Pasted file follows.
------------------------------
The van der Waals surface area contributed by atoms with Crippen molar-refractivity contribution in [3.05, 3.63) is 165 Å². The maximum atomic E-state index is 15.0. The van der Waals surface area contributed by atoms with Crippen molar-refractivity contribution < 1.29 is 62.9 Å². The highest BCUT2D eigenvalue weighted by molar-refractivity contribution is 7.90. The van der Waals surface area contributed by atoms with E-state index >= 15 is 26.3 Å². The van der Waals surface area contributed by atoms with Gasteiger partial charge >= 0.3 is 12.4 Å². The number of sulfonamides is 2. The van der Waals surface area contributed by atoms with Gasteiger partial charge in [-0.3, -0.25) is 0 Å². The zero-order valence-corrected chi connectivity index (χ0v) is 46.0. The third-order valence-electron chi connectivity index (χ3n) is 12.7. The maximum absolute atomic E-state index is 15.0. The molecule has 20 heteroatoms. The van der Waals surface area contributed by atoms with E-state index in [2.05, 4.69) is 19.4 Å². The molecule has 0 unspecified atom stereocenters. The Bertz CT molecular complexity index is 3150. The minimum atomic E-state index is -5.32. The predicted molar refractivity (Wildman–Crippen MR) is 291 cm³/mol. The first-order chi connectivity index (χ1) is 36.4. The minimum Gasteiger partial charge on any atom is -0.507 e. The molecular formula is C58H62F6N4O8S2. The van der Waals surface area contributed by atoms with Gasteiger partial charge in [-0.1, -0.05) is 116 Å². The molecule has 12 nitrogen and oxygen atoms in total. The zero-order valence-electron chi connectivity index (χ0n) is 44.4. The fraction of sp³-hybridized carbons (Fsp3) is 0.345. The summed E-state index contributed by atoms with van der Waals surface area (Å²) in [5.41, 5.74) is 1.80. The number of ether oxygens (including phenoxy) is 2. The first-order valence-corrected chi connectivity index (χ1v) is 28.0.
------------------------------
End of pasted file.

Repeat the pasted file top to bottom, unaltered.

The van der Waals surface area contributed by atoms with Crippen molar-refractivity contribution in [3.05, 3.63) is 165 Å². The maximum atomic E-state index is 15.0. The van der Waals surface area contributed by atoms with Crippen molar-refractivity contribution < 1.29 is 62.9 Å². The highest BCUT2D eigenvalue weighted by molar-refractivity contribution is 7.90. The van der Waals surface area contributed by atoms with E-state index >= 15 is 26.3 Å². The van der Waals surface area contributed by atoms with Gasteiger partial charge >= 0.3 is 12.4 Å². The number of sulfonamides is 2. The van der Waals surface area contributed by atoms with Gasteiger partial charge in [-0.3, -0.25) is 0 Å². The zero-order valence-corrected chi connectivity index (χ0v) is 46.0. The third-order valence-electron chi connectivity index (χ3n) is 12.7. The maximum absolute atomic E-state index is 15.0. The molecule has 20 heteroatoms. The van der Waals surface area contributed by atoms with E-state index in [2.05, 4.69) is 19.4 Å². The molecule has 0 unspecified atom stereocenters. The Bertz CT molecular complexity index is 3150. The minimum atomic E-state index is -5.32. The predicted molar refractivity (Wildman–Crippen MR) is 291 cm³/mol. The first-order chi connectivity index (χ1) is 36.4. The minimum Gasteiger partial charge on any atom is -0.507 e. The molecular formula is C58H62F6N4O8S2. The van der Waals surface area contributed by atoms with Gasteiger partial charge in [-0.1, -0.05) is 116 Å². The molecule has 12 nitrogen and oxygen atoms in total. The zero-order valence-electron chi connectivity index (χ0n) is 44.4. The fraction of sp³-hybridized carbons (Fsp3) is 0.345. The summed E-state index contributed by atoms with van der Waals surface area (Å²) in [5.41, 5.74) is 1.80. The number of ether oxygens (including phenoxy) is 2. The first-order valence-corrected chi connectivity index (χ1v) is 28.0.